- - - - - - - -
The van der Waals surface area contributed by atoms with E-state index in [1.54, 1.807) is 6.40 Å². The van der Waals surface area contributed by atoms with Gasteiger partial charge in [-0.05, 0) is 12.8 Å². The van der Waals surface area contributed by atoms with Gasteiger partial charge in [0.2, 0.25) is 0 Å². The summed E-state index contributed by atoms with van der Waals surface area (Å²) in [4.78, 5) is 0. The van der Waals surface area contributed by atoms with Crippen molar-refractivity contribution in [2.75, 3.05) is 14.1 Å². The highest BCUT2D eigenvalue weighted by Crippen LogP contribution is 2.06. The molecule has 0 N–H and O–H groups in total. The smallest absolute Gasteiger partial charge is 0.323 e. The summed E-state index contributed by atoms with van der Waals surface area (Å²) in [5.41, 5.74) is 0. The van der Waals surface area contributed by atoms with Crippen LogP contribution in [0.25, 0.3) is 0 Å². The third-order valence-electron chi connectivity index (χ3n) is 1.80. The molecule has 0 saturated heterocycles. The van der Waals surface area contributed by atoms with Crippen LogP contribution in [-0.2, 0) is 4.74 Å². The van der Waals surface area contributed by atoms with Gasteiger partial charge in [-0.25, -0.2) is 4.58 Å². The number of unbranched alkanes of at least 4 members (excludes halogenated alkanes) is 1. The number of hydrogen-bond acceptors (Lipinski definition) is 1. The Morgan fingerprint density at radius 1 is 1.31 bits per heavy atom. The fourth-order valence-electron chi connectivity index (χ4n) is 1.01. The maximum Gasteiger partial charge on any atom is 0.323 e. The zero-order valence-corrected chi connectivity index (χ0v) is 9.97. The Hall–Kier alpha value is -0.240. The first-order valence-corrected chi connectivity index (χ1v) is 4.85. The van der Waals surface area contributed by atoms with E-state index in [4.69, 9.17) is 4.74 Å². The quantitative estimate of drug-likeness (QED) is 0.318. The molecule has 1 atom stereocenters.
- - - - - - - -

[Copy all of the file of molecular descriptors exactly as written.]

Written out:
The van der Waals surface area contributed by atoms with E-state index in [1.54, 1.807) is 6.40 Å². The van der Waals surface area contributed by atoms with Gasteiger partial charge in [-0.05, 0) is 12.8 Å². The van der Waals surface area contributed by atoms with Gasteiger partial charge in [0.2, 0.25) is 0 Å². The summed E-state index contributed by atoms with van der Waals surface area (Å²) in [4.78, 5) is 0. The van der Waals surface area contributed by atoms with Crippen molar-refractivity contribution in [2.75, 3.05) is 14.1 Å². The highest BCUT2D eigenvalue weighted by Crippen LogP contribution is 2.06. The molecule has 0 N–H and O–H groups in total. The smallest absolute Gasteiger partial charge is 0.323 e. The summed E-state index contributed by atoms with van der Waals surface area (Å²) in [5.41, 5.74) is 0. The van der Waals surface area contributed by atoms with Crippen LogP contribution in [0.25, 0.3) is 0 Å². The third-order valence-electron chi connectivity index (χ3n) is 1.80. The molecule has 0 saturated heterocycles. The van der Waals surface area contributed by atoms with Crippen LogP contribution in [-0.2, 0) is 4.74 Å². The van der Waals surface area contributed by atoms with Gasteiger partial charge in [-0.25, -0.2) is 4.58 Å². The number of unbranched alkanes of at least 4 members (excludes halogenated alkanes) is 1. The number of hydrogen-bond acceptors (Lipinski definition) is 1. The Morgan fingerprint density at radius 1 is 1.31 bits per heavy atom. The fourth-order valence-electron chi connectivity index (χ4n) is 1.01. The maximum Gasteiger partial charge on any atom is 0.323 e. The zero-order valence-corrected chi connectivity index (χ0v) is 9.97. The Hall–Kier alpha value is -0.240. The first-order valence-corrected chi connectivity index (χ1v) is 4.85. The van der Waals surface area contributed by atoms with E-state index in [4.69, 9.17) is 4.74 Å². The quantitative estimate of drug-likeness (QED) is 0.318. The molecule has 1 atom stereocenters.